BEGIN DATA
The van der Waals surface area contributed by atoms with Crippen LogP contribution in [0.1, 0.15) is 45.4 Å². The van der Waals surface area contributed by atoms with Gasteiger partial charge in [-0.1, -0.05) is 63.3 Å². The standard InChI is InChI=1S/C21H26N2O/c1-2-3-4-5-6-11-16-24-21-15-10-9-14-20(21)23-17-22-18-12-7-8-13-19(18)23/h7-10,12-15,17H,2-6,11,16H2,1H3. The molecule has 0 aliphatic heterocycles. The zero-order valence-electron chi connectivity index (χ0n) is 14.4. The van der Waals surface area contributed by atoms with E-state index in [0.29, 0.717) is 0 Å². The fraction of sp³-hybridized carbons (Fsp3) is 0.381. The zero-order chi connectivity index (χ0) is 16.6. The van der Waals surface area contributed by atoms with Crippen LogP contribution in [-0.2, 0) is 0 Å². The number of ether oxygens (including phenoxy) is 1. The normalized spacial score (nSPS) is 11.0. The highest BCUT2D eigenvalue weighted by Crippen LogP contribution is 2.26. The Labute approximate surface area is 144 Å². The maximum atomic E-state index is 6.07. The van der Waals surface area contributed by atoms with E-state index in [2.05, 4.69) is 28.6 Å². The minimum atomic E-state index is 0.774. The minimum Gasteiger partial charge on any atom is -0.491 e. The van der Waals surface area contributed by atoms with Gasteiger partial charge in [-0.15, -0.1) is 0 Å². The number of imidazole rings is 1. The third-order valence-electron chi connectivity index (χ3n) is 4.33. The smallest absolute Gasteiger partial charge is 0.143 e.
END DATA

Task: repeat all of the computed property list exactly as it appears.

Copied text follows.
The van der Waals surface area contributed by atoms with Crippen LogP contribution in [0.1, 0.15) is 45.4 Å². The van der Waals surface area contributed by atoms with Gasteiger partial charge in [-0.1, -0.05) is 63.3 Å². The standard InChI is InChI=1S/C21H26N2O/c1-2-3-4-5-6-11-16-24-21-15-10-9-14-20(21)23-17-22-18-12-7-8-13-19(18)23/h7-10,12-15,17H,2-6,11,16H2,1H3. The molecule has 0 aliphatic heterocycles. The zero-order valence-electron chi connectivity index (χ0n) is 14.4. The van der Waals surface area contributed by atoms with E-state index in [0.29, 0.717) is 0 Å². The fraction of sp³-hybridized carbons (Fsp3) is 0.381. The zero-order chi connectivity index (χ0) is 16.6. The van der Waals surface area contributed by atoms with Crippen LogP contribution in [-0.2, 0) is 0 Å². The number of ether oxygens (including phenoxy) is 1. The normalized spacial score (nSPS) is 11.0. The highest BCUT2D eigenvalue weighted by Crippen LogP contribution is 2.26. The Labute approximate surface area is 144 Å². The maximum atomic E-state index is 6.07. The van der Waals surface area contributed by atoms with E-state index in [2.05, 4.69) is 28.6 Å². The minimum atomic E-state index is 0.774. The minimum Gasteiger partial charge on any atom is -0.491 e. The van der Waals surface area contributed by atoms with Gasteiger partial charge in [-0.15, -0.1) is 0 Å². The number of imidazole rings is 1. The third-order valence-electron chi connectivity index (χ3n) is 4.33. The smallest absolute Gasteiger partial charge is 0.143 e.